Nicolae Breban
(born on February 1, 1934, Baia Mare, Romania) is a Romanian novelist and essayist.

He is the son of Vasile Breban, a Greek Catholic priest in the village of Recea, Maramureş County. His mother, Olga Constanţa Esthera Breban, born Böhmler, descended from a family of German merchants who emigrated from Alsace Lorraine. In 1951, he was expelled from school on account of his social origin when in the last but one grade at the „Coriolan Brediceanu” High School in Lugoj. He worked as a civil servant in Oradea and finally passed the graduation exams at the „Oltea Doamna” High School. As he intended to study at the Polytechnics, he has to work first as an apprentice in the „23 August” Works in Bucharest. He enrols in the Faculty of Philosophy by „forging personal documents” as he candidly admits in Confesiuni violente (Violent Confessions). His reading of Nietzsche and Schopenhauer made him, in fact, suspicious in the eyes of Dean Athanase Joja.

He made his literary debut in „Viaţa studenţească” (no. 5, May 1957), with the sketch Doamna din vis (The Lady in the Dream). At the 10th Congress of the Romanian Communist Party, held between 6 12 August 1969, he was elected alternate member of the Central Committee. Beginning with issue no. 20 of 14 May 1970, he is editor in chief of the literary review „România literară”, around which he attracts some of Romania's most important writers. In 1971, the première of the movie Printre colinele verzi/Among the Green Hills (written and directed by Nicolae Breban), the film version of Sick Animals, took place. The communist authorities are quite annoyed by this movie, but it is nevertheless included in the official selection for the International Festival of Cannes.

While in Paris, on this very occasion, Nicolae Breban remained shocked by the „July theses”, by means of which Nicolae Ceauşescu, following the Maoist model, was instating the Cultural Revolution. The writer publicly repudiated the cultural policy of the Romanian regime in a number of interviews published in the Western media, and, in protest, resigns his position as editor in chief of „România literară”. Back home, in 1972, the communist authorities regarded him as undesirable. He therefore underwent disregard, police watch and was not allowed to travel abroad until 1975, despite his being a German citizen beginning with this very year. Without actually becoming an exiled (1986–1989), he lived mostly in Paris with his wife Cristina. He returned to Romania and in 1990 he launched a new series of the literary review „Contemporanul - Ideea europeană”. On the 24th of October 1997, he became corresponding member of the Romanian Academy and on the 14th of January 2009, titular member of the Romanian Academy.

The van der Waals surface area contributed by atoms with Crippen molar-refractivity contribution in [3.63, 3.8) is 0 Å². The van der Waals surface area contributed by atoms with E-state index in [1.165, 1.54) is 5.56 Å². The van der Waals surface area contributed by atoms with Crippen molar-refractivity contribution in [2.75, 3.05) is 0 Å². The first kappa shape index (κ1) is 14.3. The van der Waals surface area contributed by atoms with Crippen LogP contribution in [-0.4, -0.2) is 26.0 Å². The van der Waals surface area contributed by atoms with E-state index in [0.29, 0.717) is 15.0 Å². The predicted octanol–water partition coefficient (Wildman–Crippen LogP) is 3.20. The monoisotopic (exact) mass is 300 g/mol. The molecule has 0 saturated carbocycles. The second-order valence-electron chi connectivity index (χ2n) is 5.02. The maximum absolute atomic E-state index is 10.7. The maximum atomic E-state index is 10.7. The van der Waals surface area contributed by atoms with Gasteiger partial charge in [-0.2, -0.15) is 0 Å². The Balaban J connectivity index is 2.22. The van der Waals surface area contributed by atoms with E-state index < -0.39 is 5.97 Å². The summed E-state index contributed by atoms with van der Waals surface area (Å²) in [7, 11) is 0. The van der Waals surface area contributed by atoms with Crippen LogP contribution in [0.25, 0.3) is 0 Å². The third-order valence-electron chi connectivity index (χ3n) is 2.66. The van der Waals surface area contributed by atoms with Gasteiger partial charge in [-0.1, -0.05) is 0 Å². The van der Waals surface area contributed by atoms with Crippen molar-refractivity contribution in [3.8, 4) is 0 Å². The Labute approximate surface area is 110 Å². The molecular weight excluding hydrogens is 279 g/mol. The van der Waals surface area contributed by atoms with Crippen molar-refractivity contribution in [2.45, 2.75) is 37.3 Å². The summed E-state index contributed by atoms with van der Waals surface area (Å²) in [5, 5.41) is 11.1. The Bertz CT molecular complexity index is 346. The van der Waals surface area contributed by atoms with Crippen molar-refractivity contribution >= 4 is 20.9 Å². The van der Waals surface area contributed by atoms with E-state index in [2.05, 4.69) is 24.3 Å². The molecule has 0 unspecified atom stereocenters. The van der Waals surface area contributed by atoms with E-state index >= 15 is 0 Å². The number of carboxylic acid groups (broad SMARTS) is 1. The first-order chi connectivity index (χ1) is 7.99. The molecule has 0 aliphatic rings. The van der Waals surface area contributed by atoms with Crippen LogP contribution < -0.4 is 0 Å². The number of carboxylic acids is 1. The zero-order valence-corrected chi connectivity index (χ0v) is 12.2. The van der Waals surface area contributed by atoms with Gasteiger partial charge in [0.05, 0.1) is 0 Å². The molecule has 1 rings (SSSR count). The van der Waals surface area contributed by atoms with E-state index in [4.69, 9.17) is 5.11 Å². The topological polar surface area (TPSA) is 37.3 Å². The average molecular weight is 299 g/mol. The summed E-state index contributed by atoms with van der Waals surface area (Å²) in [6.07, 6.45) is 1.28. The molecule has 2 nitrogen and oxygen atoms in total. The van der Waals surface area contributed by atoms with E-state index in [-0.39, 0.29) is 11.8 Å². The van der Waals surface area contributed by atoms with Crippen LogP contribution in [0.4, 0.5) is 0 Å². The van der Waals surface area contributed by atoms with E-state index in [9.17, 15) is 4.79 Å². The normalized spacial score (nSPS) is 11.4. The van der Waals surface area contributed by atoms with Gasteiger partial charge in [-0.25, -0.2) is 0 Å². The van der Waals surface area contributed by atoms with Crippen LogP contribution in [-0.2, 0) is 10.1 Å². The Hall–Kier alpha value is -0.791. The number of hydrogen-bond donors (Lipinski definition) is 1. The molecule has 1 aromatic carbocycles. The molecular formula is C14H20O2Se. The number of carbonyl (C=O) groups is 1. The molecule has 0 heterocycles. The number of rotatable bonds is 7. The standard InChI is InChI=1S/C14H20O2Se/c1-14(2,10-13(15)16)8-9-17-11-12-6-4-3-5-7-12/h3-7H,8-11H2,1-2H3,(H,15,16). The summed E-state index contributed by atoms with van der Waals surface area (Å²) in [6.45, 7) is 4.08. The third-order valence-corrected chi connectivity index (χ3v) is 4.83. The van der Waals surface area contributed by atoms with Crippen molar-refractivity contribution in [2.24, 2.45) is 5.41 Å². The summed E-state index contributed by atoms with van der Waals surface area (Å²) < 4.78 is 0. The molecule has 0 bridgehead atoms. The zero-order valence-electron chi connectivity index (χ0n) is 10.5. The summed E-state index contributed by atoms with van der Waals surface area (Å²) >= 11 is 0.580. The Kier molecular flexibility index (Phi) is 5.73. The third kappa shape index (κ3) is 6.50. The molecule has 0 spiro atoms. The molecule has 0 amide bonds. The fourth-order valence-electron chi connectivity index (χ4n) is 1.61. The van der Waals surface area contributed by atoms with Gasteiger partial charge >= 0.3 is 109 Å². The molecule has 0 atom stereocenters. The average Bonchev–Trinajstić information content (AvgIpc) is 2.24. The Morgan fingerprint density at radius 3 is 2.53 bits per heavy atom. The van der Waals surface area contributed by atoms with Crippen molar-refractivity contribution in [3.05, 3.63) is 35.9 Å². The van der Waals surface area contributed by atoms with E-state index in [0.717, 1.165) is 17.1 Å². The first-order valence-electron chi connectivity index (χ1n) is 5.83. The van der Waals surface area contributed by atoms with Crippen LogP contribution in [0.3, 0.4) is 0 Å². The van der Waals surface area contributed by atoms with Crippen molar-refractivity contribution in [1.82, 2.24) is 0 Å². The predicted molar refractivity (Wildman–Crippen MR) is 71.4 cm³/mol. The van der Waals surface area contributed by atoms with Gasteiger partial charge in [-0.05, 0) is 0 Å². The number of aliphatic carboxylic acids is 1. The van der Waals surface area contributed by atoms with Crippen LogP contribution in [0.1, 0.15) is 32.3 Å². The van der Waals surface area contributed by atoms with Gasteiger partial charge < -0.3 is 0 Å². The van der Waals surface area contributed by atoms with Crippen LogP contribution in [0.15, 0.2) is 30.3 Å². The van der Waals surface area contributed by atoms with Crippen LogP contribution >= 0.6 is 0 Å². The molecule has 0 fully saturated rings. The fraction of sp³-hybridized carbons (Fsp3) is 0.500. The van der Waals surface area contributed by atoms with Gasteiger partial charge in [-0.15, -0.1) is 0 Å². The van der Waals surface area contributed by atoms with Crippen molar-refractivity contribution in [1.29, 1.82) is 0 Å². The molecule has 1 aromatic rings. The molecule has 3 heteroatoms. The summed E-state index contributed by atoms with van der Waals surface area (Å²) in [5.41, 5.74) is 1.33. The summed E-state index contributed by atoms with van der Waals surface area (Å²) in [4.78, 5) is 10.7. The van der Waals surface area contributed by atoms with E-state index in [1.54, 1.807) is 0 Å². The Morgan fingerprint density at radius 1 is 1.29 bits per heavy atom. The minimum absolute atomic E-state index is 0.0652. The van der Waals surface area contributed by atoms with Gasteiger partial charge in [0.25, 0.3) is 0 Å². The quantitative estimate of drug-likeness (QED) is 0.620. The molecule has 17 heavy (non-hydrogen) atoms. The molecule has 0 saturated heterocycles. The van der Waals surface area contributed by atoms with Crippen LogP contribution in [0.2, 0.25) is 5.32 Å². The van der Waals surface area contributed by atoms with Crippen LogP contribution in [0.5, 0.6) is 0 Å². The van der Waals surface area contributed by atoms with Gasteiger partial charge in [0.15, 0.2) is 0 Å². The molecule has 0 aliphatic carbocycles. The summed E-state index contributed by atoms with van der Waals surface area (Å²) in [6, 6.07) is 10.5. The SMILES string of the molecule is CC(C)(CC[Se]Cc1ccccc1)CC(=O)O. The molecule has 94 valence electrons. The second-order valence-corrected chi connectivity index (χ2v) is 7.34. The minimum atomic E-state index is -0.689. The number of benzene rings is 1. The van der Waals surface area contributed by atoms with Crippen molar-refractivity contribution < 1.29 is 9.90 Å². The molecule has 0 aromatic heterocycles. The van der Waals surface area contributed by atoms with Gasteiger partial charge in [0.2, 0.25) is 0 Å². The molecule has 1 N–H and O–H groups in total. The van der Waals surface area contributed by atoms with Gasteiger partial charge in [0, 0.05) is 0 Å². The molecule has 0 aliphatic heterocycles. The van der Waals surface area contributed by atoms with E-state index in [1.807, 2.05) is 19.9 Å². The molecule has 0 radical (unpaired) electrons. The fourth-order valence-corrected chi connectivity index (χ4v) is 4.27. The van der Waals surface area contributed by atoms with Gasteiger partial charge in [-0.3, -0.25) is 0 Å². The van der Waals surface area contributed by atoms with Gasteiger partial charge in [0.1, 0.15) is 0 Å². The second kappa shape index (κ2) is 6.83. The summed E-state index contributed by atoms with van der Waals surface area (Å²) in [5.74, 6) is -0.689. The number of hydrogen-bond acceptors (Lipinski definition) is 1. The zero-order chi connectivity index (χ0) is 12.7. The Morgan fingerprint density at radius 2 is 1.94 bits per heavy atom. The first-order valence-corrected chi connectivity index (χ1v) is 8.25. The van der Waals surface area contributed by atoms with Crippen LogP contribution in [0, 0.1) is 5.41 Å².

• Francisca, 1965
  • În absența stăpânilor (While the Owners Are Gone), 1966
  • Animale bolnave (Sick Animals), 1968
  • Îngerul de gips (Gyps Angel), 1973
  • Bunavestire (The Annunciation), 1977
  • Don Juan, 1981
  • Culoarul cu șoareci, 1981 (theatre)
  • Bătrâna doamnă și fluturele, 1982 (theatre)
  • Drumul la zid ("Road to the Wall"), epic poem, 1984, 2009
  • Pândă și seducție (Wait and Seduction), 1991
  • Elegii parisiene (Parisian Elegies), 1992, 2006
  • Confesiuni violente (Violent Confessions), 1994
  • Amfitrion, vol. I, Demonii mărunți, vol. II, Procuratorii, vol. III, Alberta, 1994
  • Riscul în cultură (The Risk in Culture), 1997
  • Spiritul românesc în fața unei dictaturi, 1997
  • Ziua și noaptea (primul volum al tetralogiei Ziua și noaptea), 1998
  • Ursul și știuca, 2000 (theatre)
  • Voința de putere (volumul al doilea al tetralogiei Ziua și noaptea), 2001
  • Stricte amintiri literare, 2001
  • Sensul vieții (Memorii), 2003-2007
  • Friedrich Nietzsche - Maxime comentate, 2004
  • Puterea nevăzută (volumul al treilea al tetralogiei Ziua și noaptea), 2004, 2006
  • Vinovați fără vină, 2006
  • Jiquidi (volumul al patrulea al tetralogiei Ziua și noaptea), 2007
  • Orfeu în infern, 2008 (short stories)
  • Trădarea criticii, 2009
  • Profeții despre prezent. Elogiul morții, 2009
  • Singura cale, 2011